Originally Posted by Efrain Barragan on Monday, September 28, 2015
Blog Post Written by Laura Barrett
It is September 28th, 2015 and I have already harvested more than half of our Estate Cabernet Sauvignon from Howell Mountain. These very same blocks were picked in mid-October of 2014 (which was considered an early year!) The 2015 vintage will be noted for early ripening and low yields. So, what will the results be with respect to quality? In my opinion, there is great potential for very high quality wine. The berries are tiny with deeply concentrated flavors. We are seeing high sugars without any over ripe character. Pyrazines (the vegetal aroma in red grapes, particularly in Cabernets) have dissipated and the skins taste great. Though seeds are lagging a bit behind and, even in the ripest blocks, I am still seeing some green seeds. We will account for this in the cellar by keeping the heavy press wine separate. Overall, I expect the 2015 vintage will live up to the very high standards of Napa Valley Cabernet.
Originally Posted by Efrain Barragan on Monday, September 21, 2015
Blog Post Written by Laura Barrett
The Valley Fire has had a powerful impact on this year’s harvest, not by its effects on the wine, but the impression that it has left on us personally and on our community. We will always remember the 2015 vintage as one that was struck with disaster, leaving our neighboring community devastated. Many of us in the Clif Family have friends, teachers, or colleagues that lost their homes in the Valley Fire.
I can tell the story first hand from our Howell Mountain property because I was staying at the Clif Family Croquet Vineyard the night the fire began. Around 6PM an enormous, dark and low cloud of smoke slowly crept toward our site from the northwest. It was disturbing, not only because of the gloomy darkness around sunset, but also because of the powerful gusts of wind that were carrying large pool and garden items into the olive grove. By 9PM there were large pieces of ash falling onto the croquet court. At 10PM the smell of smoke was inside the house and we voluntarily evacuated and headed home to St. Helena. By 2AM the police were notifying residents of a formal evacuation advisory and the road was closed until Monday. During this time, there was great concern amongst the rural community. The fire crept very close to our Croquet Vineyard and Farm, dangerously close. But firefighters were able to hold it off near Aetna Springs, just about 7 miles away.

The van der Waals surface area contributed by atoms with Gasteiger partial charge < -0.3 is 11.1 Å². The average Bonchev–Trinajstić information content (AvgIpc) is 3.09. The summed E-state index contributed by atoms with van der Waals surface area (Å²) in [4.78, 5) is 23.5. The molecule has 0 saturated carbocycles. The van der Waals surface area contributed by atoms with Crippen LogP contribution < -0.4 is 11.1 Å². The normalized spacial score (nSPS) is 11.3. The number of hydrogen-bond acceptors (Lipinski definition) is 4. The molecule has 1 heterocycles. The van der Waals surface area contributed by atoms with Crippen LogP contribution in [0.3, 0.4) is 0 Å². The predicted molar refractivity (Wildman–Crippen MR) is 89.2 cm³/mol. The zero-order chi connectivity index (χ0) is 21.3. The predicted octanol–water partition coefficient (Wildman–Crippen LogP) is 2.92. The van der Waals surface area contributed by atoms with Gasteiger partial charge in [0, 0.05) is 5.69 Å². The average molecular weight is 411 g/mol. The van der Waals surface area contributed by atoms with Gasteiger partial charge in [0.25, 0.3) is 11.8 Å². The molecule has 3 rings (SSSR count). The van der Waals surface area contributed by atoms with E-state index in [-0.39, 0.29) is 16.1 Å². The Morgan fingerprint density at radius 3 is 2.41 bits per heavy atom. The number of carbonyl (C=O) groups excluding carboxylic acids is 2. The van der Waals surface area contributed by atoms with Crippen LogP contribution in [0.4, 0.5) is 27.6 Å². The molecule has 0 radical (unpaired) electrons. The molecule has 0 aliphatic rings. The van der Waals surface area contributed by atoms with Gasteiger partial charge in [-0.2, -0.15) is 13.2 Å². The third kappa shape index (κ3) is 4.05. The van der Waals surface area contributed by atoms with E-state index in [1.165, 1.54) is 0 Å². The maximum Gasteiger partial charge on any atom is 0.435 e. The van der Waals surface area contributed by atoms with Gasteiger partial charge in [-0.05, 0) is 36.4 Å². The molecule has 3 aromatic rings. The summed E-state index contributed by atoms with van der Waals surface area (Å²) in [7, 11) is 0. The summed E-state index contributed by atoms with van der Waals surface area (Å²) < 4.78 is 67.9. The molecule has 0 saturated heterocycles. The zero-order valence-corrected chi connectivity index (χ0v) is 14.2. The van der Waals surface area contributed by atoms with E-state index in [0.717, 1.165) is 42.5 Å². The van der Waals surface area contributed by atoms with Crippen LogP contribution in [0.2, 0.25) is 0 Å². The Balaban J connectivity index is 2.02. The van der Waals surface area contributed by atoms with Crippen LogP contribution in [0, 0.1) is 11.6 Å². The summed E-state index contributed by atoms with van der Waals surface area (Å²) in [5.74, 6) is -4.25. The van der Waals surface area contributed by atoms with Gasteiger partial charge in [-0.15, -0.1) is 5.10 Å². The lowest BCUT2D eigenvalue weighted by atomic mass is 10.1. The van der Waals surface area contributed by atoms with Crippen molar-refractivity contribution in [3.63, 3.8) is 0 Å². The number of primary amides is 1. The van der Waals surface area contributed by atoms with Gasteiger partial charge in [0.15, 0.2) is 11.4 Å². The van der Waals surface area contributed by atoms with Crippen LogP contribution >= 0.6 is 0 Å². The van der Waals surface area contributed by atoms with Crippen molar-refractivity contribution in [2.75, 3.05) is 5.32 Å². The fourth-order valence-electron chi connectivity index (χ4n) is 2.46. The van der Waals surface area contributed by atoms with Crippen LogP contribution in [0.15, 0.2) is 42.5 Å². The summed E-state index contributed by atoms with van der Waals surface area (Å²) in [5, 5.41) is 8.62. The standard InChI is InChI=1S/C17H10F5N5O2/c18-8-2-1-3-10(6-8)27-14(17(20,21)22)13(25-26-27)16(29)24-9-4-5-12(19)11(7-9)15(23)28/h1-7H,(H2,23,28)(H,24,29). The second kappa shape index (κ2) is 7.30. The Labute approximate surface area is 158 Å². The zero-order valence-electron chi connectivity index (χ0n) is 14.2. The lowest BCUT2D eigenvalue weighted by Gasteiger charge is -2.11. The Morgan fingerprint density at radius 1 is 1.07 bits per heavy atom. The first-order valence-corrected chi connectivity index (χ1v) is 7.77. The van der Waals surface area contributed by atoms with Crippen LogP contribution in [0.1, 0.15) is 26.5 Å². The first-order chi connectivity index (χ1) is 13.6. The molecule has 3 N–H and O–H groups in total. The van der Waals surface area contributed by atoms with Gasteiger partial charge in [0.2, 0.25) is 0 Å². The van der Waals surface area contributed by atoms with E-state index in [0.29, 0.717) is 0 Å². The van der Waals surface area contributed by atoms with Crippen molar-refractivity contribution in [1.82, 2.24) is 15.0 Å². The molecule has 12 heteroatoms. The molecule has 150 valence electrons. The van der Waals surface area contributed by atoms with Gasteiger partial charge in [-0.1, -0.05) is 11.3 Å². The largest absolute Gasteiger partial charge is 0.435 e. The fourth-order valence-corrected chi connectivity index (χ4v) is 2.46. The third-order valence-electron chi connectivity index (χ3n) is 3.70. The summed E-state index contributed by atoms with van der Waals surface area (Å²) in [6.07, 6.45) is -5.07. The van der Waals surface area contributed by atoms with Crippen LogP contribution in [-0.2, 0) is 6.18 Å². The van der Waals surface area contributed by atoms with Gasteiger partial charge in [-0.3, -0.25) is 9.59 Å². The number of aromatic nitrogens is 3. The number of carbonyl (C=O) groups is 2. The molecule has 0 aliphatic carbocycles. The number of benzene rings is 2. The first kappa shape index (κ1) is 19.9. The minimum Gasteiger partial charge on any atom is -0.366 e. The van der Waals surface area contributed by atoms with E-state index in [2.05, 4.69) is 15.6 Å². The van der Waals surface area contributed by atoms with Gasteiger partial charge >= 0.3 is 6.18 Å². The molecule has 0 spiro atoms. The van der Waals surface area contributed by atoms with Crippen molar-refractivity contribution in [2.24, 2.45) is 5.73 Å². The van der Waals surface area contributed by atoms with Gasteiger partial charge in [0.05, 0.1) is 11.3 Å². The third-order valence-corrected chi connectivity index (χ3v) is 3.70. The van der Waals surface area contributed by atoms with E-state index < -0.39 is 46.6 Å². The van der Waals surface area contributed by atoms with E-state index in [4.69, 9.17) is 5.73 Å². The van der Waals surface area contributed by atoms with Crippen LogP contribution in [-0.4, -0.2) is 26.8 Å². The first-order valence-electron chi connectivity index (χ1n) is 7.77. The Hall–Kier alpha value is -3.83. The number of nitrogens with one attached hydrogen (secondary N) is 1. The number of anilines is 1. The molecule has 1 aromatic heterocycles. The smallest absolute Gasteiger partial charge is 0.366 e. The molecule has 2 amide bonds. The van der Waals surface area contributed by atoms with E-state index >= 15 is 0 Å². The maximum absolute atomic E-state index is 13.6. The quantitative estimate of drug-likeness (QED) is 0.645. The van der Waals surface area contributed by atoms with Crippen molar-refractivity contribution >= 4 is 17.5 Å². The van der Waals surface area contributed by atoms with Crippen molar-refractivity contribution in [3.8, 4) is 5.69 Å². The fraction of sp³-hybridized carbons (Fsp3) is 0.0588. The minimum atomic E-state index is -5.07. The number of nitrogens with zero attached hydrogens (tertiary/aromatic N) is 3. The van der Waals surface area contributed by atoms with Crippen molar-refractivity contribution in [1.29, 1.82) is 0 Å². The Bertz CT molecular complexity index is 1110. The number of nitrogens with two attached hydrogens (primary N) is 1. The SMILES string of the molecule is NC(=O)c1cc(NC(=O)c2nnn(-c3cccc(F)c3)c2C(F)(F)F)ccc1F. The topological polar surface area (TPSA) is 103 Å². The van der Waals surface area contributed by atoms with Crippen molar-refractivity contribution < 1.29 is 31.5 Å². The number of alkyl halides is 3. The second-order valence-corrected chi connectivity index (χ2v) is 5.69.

As of today, the fire is 75,781 acres and 70% contained. Last week’s rain brought some much needed cooling and humidity to the air, helping firefighters gain some control. The roads have re-opened and residents are returning to the area.
Overall, the Valley Fire has been a terrible tragedy for the Lake County community. For the Clif Family, it has been a threat and a scare, but not damaging to our land, homes or vineyards. It has served as a strong reminder of the dangers associated with the California drought and the impact that it has on our industry. Our hearts go out to the Lake County community as they begin to rebuild.
Originally Posted by Efrain Barragan on Tuesday, September 8, 2015
Blog Post Written by Laura Barrett
After a few busy weeks of white winemaking, we have paused to catch our breath, and wait for the reds to ripen. Hats off to the crew at Palisades Wine Company who have been working night and day to get my white grapes pressed! For now, the Sauvignon Blanc and Viognier are quietly finishing fermentation in barrel. The Gewurztraminer is about mid-ferment and will go to barrel shortly.The Chardonnay and Rose´ of Grenache were just inoculated yesterday and will be rolling in the coming days. Everything is tasting and smelling great and my overall observation on white wine quality is this…. Great flavor with low sugar and high acidity early. It’s a year to ignore the calendar and follow your instincts.